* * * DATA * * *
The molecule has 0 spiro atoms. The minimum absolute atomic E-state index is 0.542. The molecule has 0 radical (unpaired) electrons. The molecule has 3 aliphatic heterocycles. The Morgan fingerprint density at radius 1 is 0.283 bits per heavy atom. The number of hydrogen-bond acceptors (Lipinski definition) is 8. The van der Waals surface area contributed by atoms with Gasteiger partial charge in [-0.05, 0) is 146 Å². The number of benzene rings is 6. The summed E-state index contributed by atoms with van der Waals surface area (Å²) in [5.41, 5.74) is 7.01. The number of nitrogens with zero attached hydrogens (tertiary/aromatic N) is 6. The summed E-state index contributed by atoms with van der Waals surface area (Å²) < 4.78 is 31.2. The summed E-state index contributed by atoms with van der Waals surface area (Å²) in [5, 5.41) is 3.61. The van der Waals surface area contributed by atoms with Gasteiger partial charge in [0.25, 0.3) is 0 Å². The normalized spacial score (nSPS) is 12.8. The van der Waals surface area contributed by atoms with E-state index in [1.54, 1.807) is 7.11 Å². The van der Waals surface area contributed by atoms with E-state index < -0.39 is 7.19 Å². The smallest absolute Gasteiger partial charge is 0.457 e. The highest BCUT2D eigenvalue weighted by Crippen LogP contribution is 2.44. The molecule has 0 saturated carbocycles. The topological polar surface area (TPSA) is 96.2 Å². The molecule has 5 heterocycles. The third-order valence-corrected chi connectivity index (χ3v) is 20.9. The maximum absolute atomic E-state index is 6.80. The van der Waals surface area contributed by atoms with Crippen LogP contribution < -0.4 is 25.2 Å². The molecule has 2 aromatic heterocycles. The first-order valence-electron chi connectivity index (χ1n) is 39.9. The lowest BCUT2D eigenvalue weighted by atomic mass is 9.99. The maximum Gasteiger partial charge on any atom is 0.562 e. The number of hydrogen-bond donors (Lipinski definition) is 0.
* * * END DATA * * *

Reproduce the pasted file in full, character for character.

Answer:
The molecule has 0 spiro atoms. The minimum absolute atomic E-state index is 0.542. The molecule has 0 radical (unpaired) electrons. The molecule has 3 aliphatic heterocycles. The Morgan fingerprint density at radius 1 is 0.283 bits per heavy atom. The number of hydrogen-bond acceptors (Lipinski definition) is 8. The van der Waals surface area contributed by atoms with Gasteiger partial charge in [-0.05, 0) is 146 Å². The number of benzene rings is 6. The summed E-state index contributed by atoms with van der Waals surface area (Å²) in [5.41, 5.74) is 7.01. The number of nitrogens with zero attached hydrogens (tertiary/aromatic N) is 6. The summed E-state index contributed by atoms with van der Waals surface area (Å²) < 4.78 is 31.2. The summed E-state index contributed by atoms with van der Waals surface area (Å²) in [5, 5.41) is 3.61. The van der Waals surface area contributed by atoms with Gasteiger partial charge in [0.25, 0.3) is 0 Å². The normalized spacial score (nSPS) is 12.8. The van der Waals surface area contributed by atoms with E-state index in [1.54, 1.807) is 7.11 Å². The van der Waals surface area contributed by atoms with E-state index < -0.39 is 7.19 Å². The smallest absolute Gasteiger partial charge is 0.457 e. The highest BCUT2D eigenvalue weighted by Crippen LogP contribution is 2.44. The molecule has 0 saturated carbocycles. The topological polar surface area (TPSA) is 96.2 Å². The molecule has 5 heterocycles. The third-order valence-corrected chi connectivity index (χ3v) is 20.9. The maximum absolute atomic E-state index is 6.80. The van der Waals surface area contributed by atoms with Crippen LogP contribution < -0.4 is 25.2 Å². The molecule has 2 aromatic heterocycles. The first-order valence-electron chi connectivity index (χ1n) is 39.9. The lowest BCUT2D eigenvalue weighted by atomic mass is 9.99. The maximum Gasteiger partial charge on any atom is 0.562 e. The number of hydrogen-bond donors (Lipinski definition) is 0.